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Dye set to deliver container availability recommendations

The Federal Maritime Commission’s Rebecca Dye said demurrage and detention fees still “incentivize good behavior on the part of shippers” but should be transparently administered.

FMC Commissioner Rebecca Dye led the agency's fact finding investigation into the ocean container shipping industry's application of demurrage and detention fees. Photo credit: U.S. Federal Maritime Commission

Rebecca Dye of the Federal Maritime Commission is scheduled to deliver her recommendations to bring clarity and conformity to the U.S. ocean shipping industry’s assessment of container demurrage and detention charges to her fellow commissioners on Sept. 3.

The recommendations will be presented in the form of “official guidance,” not as proposed regulations, said Commissioner Dye, who led the year-and-a-half-long investigation, known as Fact Finding 28, on behalf of the commission.

“I’m not a big proponent of regulation, except as a last resort,” she told American Shipper in an interview. “In this case, I think we can work this out in other ways, and I’m confident that we’ll get full cooperation from our ocean carriers and marine terminal partners.”

Demurrage pertains to the time an import container sits in a container terminal, with carriers generally responsible for collecting penalties on behalf of container terminals. Detention relates to shippers keeping hold of containers for too long outside a container terminal.

Shippers have long contended that ocean carriers and marine terminals use these fees not only as punitive measures to combat excess free time but to generate revenue. The argument came to a head during a period of intense congestion at U.S. West Coast ports in late 2014 and early 2015 and again during the aftermath of Hanjin Shipping’s bankruptcy in August 2016.

After the filing of a petition by 26 trade associations of the Coalition for Fair Port Practices in December 2016 and subsequent public hearings in early 2018, the commission approved the initiation of the Fact Finding 28 investigation in the spring of 2018 and put Dye in charge. She conducted the investigation in three phases.

Dye’s Fact Finding Investigation No. 28 Final Report was publicly released on Dec. 21 and was followed in March by the announcement of the third phase related to developing the guidance for implementing the report’s four key recommendations:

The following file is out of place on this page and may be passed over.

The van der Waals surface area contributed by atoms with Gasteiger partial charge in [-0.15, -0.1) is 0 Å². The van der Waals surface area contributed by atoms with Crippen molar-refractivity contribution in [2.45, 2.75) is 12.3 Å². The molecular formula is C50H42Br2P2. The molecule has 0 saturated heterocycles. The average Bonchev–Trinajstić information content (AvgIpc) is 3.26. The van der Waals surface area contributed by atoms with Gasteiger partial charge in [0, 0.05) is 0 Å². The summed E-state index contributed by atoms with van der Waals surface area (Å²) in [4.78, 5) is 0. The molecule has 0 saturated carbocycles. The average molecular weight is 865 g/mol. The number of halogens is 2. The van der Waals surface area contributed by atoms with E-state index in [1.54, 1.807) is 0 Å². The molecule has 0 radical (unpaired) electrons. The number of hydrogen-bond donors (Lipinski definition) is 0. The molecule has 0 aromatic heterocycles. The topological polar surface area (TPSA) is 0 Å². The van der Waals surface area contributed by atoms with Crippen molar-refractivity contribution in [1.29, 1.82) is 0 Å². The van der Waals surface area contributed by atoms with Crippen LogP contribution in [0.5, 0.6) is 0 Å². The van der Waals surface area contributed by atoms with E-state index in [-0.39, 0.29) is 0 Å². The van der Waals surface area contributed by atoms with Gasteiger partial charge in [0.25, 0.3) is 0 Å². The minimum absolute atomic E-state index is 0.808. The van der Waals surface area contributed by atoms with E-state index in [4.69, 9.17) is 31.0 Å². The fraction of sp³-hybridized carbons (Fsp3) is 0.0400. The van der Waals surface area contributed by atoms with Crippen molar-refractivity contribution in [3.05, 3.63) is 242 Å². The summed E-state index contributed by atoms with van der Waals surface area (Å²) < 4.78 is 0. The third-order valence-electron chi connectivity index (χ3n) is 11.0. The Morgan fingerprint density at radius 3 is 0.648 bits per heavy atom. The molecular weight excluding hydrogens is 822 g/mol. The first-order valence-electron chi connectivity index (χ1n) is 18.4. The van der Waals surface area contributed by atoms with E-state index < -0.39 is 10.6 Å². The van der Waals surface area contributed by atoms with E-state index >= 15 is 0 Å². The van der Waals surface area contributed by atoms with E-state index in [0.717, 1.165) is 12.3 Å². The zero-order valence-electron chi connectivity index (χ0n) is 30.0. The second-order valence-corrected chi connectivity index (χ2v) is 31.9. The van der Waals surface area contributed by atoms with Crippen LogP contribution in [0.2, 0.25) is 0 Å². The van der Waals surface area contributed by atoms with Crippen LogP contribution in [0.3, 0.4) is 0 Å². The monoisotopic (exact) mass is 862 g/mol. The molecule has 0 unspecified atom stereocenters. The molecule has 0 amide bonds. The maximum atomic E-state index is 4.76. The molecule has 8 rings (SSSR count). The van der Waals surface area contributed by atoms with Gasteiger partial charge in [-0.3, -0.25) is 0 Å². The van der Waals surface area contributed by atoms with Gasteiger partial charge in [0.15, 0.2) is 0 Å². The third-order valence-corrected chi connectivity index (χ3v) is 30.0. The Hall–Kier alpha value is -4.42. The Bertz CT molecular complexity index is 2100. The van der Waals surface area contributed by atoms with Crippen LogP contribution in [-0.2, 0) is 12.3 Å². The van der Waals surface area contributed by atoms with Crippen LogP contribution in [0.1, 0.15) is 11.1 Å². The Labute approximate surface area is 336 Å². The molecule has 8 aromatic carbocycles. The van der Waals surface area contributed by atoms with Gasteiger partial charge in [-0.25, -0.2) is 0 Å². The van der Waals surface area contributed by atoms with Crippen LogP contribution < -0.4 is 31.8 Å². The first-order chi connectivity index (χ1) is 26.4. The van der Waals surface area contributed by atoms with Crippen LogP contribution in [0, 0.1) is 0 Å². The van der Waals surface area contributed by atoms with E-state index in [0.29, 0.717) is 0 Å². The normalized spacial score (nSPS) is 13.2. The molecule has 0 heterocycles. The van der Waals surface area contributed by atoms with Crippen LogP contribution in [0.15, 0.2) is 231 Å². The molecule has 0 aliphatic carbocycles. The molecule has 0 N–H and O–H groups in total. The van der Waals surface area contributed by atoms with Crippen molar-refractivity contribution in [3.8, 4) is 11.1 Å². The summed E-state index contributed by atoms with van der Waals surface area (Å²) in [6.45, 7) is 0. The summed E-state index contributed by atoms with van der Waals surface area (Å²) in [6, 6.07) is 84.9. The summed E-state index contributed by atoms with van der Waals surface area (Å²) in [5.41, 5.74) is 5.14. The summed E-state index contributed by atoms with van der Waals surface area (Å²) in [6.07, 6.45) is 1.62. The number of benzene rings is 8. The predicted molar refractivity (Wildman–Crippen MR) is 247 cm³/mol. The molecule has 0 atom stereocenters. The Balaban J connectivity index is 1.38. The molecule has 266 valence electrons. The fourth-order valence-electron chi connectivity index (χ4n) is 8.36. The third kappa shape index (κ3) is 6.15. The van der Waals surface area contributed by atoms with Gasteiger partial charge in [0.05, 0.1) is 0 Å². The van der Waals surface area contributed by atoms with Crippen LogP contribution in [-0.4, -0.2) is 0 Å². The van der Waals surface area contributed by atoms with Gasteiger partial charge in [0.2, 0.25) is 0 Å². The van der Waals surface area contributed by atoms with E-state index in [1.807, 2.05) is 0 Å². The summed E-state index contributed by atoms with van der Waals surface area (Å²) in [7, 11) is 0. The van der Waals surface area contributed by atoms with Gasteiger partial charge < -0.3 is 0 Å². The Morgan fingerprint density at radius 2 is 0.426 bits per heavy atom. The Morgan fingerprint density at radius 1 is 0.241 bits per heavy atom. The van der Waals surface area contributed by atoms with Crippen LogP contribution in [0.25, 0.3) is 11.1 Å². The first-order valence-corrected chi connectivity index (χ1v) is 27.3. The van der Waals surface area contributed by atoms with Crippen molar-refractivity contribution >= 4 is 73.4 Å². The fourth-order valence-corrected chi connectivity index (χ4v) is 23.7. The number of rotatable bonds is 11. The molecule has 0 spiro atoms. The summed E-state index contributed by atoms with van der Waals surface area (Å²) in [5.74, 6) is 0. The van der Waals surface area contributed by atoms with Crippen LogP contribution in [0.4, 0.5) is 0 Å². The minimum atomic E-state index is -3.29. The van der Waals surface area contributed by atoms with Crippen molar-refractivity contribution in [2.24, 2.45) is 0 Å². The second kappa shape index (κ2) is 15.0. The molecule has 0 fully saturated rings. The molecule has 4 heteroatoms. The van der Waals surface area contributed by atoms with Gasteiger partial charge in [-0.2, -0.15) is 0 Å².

• Creating standardized language for demurrage and detention.
  • Simplifying the dispute resolution process and billing practices associated with the assessment of these fees.
  • Providing guidance on what evidence is relevant to promptly resolving demurrage and detention disputes between shippers, carriers and marine terminal operators.
  • Ensuring consistent industry notice for container availability and equipment returns.

To put these four recommendations into practical guidance, Dye enlisted two advisory groups, each composed of 15 industry representatives, which met at the FMC’s headquarters in Washington, D.C., for two days.

“These industry leaders focused on the freight delivery system as a whole, ensuring that decisions made in one part of the supply chain don’t end up with unintended negative consequences in another,” she said. “It was hard work.”

Dye said demurrage and detention fees remain necessary “to incentivize good behavior on the part of shippers” in how they efficiently collect their cargo at the terminals and promptly return the equipment. However, these fees should not be imposed on shippers who have taken the necessary care to provide the proper documentation, expeditiously collect their cargo and return equipment on time, but are shut out due to service breakdowns among ocean carriers and marine terminal operations, as well as unexpected Customs and Border Protection cargo holds for inspection, outside their control, she added.

“The most important thing for shippers is to get their cargo and keep the system moving. This is important to the carriers too. If their equipment keeps moving, then they can make more money from the use of it,” she said.

On April 1, the Ocean Carrier Equipment Management Association (OCEMA) took the proactive step of publishing a “Best Practice” document to address demurrage and detention issues identified in the FMC’s Fact Finding 28 interim report.

OCEMA identifies itself as an association of 11 major U.S.- and foreign-flag ocean carriers that provides a forum for its members to discuss operational, safety and efficiency issues pertaining to the intermodal transportation of ocean freight within the U.S. The association also operates the CCM chassis pool system of about 120,000 chassis in more than 200 intermodal locations nationwide.

Dye praised OCEMA’s Best Practice document as a constructive means to resolve demurrage and detention disputes with shippers. “It’s very good. We’re going to use it,” she said. “We appreciate them stepping up to do that.”

Once the recommendations are submitted to the commission on Sept. 3, Dye said the FMC will “continue to monitor” demurrage and detention practices and policies within ocean container shipping.

“I’ve been very frank with every shipper group which I have spoken to and met that this will not address every single problem for every shipper,” she said. “There is still work to be done within these recommendations.”

Chris Gillis

Located in the Washington, D.C. area, Chris Gillis primarily reports on regulatory and legislative topics that impact cross-border trade. He joined American Shipper in 1994, shortly after graduating from Mount St. Mary’s College in Emmitsburg, Md., with a degree in international business and economics.